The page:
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Understanding a book example about centripetal force

  1. May 7, 2017 #1
    1. The problem statement, all variables and given/known data
    f871aca6837c4aa88848c3bfbc284ad8.png
    2ac4c1bcf7f24af7b7d5a36450d2ad50.png
    If the centripetal force is at the left side of the equation; that means if we move it over to the other side, it'll have a negative sign, which means it is opposite in sense in relation to [itex]N[/itex] and [itex]mg[/itex]. But how is that possible, considering that the centripetal force always points to the center of the circumference?

    3. The attempt at a solution
     
  2. jcsd
  3. May 7, 2017 #2

    kuruman

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    The centripetal force is the force that provides the centripetal acceleration. In this case, it is the vector sum of ##\vec{n}_{bot ~or ~top} +m\vec{g}##. Note that it points in the same direction as the centripetal acceleration in both diagrams which is all that is required of it.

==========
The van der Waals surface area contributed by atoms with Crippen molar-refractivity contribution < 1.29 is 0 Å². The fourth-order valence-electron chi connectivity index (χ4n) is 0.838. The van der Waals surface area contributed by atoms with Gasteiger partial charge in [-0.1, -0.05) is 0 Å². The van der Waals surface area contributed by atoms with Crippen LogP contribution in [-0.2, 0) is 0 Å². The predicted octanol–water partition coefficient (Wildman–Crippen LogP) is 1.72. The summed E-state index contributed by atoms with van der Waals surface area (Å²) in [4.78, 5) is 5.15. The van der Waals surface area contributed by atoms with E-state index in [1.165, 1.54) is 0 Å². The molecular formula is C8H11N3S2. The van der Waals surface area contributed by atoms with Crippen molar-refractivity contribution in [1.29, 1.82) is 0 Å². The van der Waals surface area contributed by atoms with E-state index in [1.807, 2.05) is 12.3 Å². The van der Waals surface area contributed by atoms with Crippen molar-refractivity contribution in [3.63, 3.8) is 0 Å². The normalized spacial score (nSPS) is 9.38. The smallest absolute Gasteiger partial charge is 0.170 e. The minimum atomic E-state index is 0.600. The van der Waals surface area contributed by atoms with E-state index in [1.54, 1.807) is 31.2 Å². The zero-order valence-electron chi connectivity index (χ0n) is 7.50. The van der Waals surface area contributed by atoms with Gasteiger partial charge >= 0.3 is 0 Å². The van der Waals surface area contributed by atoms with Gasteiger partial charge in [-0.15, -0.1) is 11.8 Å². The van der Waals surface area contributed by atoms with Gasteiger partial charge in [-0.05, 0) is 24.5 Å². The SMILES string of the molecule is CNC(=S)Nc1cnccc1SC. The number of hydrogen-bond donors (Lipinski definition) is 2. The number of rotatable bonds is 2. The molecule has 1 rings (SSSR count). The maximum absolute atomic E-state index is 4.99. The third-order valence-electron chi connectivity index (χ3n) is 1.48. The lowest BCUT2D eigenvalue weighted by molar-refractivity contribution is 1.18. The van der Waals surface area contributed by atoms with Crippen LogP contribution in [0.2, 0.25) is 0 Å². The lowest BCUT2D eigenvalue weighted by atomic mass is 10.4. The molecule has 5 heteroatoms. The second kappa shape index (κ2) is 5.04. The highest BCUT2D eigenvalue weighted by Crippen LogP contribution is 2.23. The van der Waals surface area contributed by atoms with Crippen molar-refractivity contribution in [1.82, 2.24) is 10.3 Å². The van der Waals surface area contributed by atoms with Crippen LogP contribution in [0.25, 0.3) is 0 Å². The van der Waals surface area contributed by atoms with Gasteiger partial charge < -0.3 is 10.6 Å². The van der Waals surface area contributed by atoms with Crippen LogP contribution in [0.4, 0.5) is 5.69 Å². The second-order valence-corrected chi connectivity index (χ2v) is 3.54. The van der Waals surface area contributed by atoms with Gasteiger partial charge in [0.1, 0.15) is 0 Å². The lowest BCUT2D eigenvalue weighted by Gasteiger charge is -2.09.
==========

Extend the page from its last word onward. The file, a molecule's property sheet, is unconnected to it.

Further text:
4. May 7, 2017 #3

    haruspex

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    Centripetal force is not an applied force, like N and mg are. It is the radial component of the resultant force.
    If you shift it to the other side and combine it with real applied forces as though it is another such then in effect you are switching to a non-inertial view, replacing the centripetal force with a centrifugal one. That acts away from the centre.
     
  5. May 7, 2017 #4

    FactChecker

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    Since gravitational force is down and it has a positive sign, down is positive. The acceleration on the left side of the equation is downward when at the top of the loop, so it needs to be positive. The rest follows.
     
  6. May 7, 2017 #5

    haruspex

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    The first quoted equation has ΣFr=mv2/r, so I would say the book treats it as centripetal at that point. But see post #3.
     
  7. May 7, 2017 #6

    FactChecker

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    Yes. Sorry. I was correcting my post as you responded to it..
     
  8. May 9, 2017 #7
    OK. I understand it now. Thanks for the inputs.
     
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